The Cause: Children's Product Safety Advocate Lisa Olney
Lisa Olney of Orford pushes daughter Grace Davis, 8, and stepdaughter Meghan Olney, 10, at Samuel Morey Elementary School in Fairlee. Olney has been an advocate for childrens product safety since her 13-month-old daughter, Ellie, died in a play yard accident. (Valley News - Sarah Priestap) Purchase photo reprints »
The Woman: Lisa Olney, 36, of Orford.
The Cause: Educating parents and caregivers about how to identify and purchase safe children’s products.
The Means: Sharing her story and promoting awareness through the Consumer Product Safety Commission (CPSC), Kids in Danger (KID) and Safe Kids of New Hampshire.
The Impetus: On Dec. 19, 2002, Olney’s 13-month-old daughter, Ellie, was killed after her head became trapped between a changing table attachment and the edge of her play yard (an updated version of a playpen).
I became involved in my cause when my daughter, Ellie, who was 13 months old, (died). The eerie part about it was that just a few weeks before I had started to go back to school, and I was taking a composition class, and the teacher handed out an example of an “A” paper. And I was reading through it, and it was all about this organization called Kids in Danger, and Danny, who died in a play yard. When Ellie died, it was the first thing that came to my mind. (I contacted) Kids in Danger and said, ‘Oh my God, this happened, what should I do?’ And they were incredible. They said, contact the Consumer Product Safety Commission; make the report. They held my hand through the whole mourning process, and as I went through the grief, I was able to get more involved with Kids in Danger.
The most important thing to us (those involved with Kids in Danger) is, how can we get this information out there, so no other child has to die. And unfortunately, children continue to die from unsafe children’s products. As children have died, I’ve been in contact with other mothers through Kids in Danger; we get in touch, because we really share a bond.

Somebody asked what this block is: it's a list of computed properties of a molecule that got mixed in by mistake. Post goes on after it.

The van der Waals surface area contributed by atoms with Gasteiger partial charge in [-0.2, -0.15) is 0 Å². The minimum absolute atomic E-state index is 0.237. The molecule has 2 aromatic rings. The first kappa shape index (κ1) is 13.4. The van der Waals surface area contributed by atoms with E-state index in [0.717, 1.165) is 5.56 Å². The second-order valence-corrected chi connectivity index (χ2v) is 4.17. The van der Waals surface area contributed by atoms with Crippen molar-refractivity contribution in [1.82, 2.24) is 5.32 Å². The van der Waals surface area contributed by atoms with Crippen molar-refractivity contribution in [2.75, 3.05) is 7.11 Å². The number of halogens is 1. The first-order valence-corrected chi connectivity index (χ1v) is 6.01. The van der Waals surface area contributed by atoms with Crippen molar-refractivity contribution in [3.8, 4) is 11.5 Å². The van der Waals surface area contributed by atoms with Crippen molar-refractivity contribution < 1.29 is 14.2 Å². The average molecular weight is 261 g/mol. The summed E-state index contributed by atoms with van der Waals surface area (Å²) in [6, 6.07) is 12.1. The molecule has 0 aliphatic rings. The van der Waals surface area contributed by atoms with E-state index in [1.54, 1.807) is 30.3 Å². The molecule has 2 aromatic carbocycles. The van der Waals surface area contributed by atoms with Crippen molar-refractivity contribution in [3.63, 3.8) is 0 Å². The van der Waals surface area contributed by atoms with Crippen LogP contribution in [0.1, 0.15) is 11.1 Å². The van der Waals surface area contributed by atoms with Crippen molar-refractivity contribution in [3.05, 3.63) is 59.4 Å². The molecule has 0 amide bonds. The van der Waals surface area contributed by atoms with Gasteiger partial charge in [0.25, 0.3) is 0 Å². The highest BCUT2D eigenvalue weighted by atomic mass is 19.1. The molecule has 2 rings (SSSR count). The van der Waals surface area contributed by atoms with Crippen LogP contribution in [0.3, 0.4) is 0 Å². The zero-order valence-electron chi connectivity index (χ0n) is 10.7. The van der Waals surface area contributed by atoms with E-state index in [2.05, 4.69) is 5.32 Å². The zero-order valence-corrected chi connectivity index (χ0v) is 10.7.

If I had my way, and I was a little more confident, I would get out of my car every time I saw a children’s product (at a garage sale or set out free) on the side of the road.
It’s a little disheartening ... . Because people don’t get it; until it happens to you, you’ll never think it would ever happen to you. Mothers of newborns always have this fear of Sudden Infant Death Syndrome (SIDS), and Ellie was just past the age where you didn’t have to check on her every five minutes. Did I ever think that something that was purchased to keep her safe would kill her? No!
(When shopping for children’s products) people think, ‘This is the expensive brand, so I’ll trust them,’ but that is not the case. Every brand is on that recall list. You have to do your homework.
That’s why I like to meet at parenting classes to get out there, and say, while you are buying these items, do the research, look at the CPSC website (www.cpsc.gov) for the list of recalled items, look at product reviews, etc.
For parents who can’t afford buying items new, go right to the CPSC website or the Kids in Danger website (www.kidsindanger.org), which has a sheet of things you want to check.
Know beforehand the things you want to ask. Do you have all the instructions? If you don’t have the original one, you can download one sometimes. Are all the pieces there? Do your homework before you go.
At the very least, check the item when you buy it and bring it home. That’s the frustrating part, we can’t all buy brand new. But check it, check it, check it, that’s what I say.
If you want to save money, go with the most simple model. Don’t go with all the bells and whistles; they just create more safety hazards.
Photograph and interview by Sarah Priestap
Published in print on July 22, 2012.